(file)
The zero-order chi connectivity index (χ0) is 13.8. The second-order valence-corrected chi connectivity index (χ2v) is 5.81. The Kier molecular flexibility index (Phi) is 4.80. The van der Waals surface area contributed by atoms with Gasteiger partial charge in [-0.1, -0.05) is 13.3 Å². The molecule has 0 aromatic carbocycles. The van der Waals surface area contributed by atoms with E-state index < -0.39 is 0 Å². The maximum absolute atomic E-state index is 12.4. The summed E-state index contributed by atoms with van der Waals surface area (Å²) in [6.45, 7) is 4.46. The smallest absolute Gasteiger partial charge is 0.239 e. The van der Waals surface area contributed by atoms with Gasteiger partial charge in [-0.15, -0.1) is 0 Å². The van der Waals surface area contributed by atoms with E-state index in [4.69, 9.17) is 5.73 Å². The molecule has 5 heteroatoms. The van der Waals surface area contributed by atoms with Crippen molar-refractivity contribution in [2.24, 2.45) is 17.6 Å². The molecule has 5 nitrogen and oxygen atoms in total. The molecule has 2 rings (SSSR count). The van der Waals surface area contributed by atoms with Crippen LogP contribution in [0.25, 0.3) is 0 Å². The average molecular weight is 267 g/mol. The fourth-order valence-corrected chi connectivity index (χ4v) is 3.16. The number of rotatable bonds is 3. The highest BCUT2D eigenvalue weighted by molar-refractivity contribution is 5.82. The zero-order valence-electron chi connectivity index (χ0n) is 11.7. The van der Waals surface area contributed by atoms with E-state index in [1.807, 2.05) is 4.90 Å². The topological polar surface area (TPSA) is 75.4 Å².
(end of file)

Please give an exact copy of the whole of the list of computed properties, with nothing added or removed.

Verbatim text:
The zero-order chi connectivity index (χ0) is 13.8. The second-order valence-corrected chi connectivity index (χ2v) is 5.81. The Kier molecular flexibility index (Phi) is 4.80. The van der Waals surface area contributed by atoms with Gasteiger partial charge in [-0.1, -0.05) is 13.3 Å². The molecule has 0 aromatic carbocycles. The van der Waals surface area contributed by atoms with E-state index < -0.39 is 0 Å². The maximum absolute atomic E-state index is 12.4. The summed E-state index contributed by atoms with van der Waals surface area (Å²) in [6.45, 7) is 4.46. The smallest absolute Gasteiger partial charge is 0.239 e. The van der Waals surface area contributed by atoms with Gasteiger partial charge in [-0.15, -0.1) is 0 Å². The van der Waals surface area contributed by atoms with E-state index in [4.69, 9.17) is 5.73 Å². The molecule has 5 heteroatoms. The van der Waals surface area contributed by atoms with Crippen molar-refractivity contribution in [2.24, 2.45) is 17.6 Å². The molecule has 5 nitrogen and oxygen atoms in total. The molecule has 2 rings (SSSR count). The van der Waals surface area contributed by atoms with Crippen LogP contribution in [0.25, 0.3) is 0 Å². The average molecular weight is 267 g/mol. The fourth-order valence-corrected chi connectivity index (χ4v) is 3.16. The number of rotatable bonds is 3. The highest BCUT2D eigenvalue weighted by molar-refractivity contribution is 5.82. The zero-order valence-electron chi connectivity index (χ0n) is 11.7. The van der Waals surface area contributed by atoms with E-state index in [1.807, 2.05) is 4.90 Å². The topological polar surface area (TPSA) is 75.4 Å².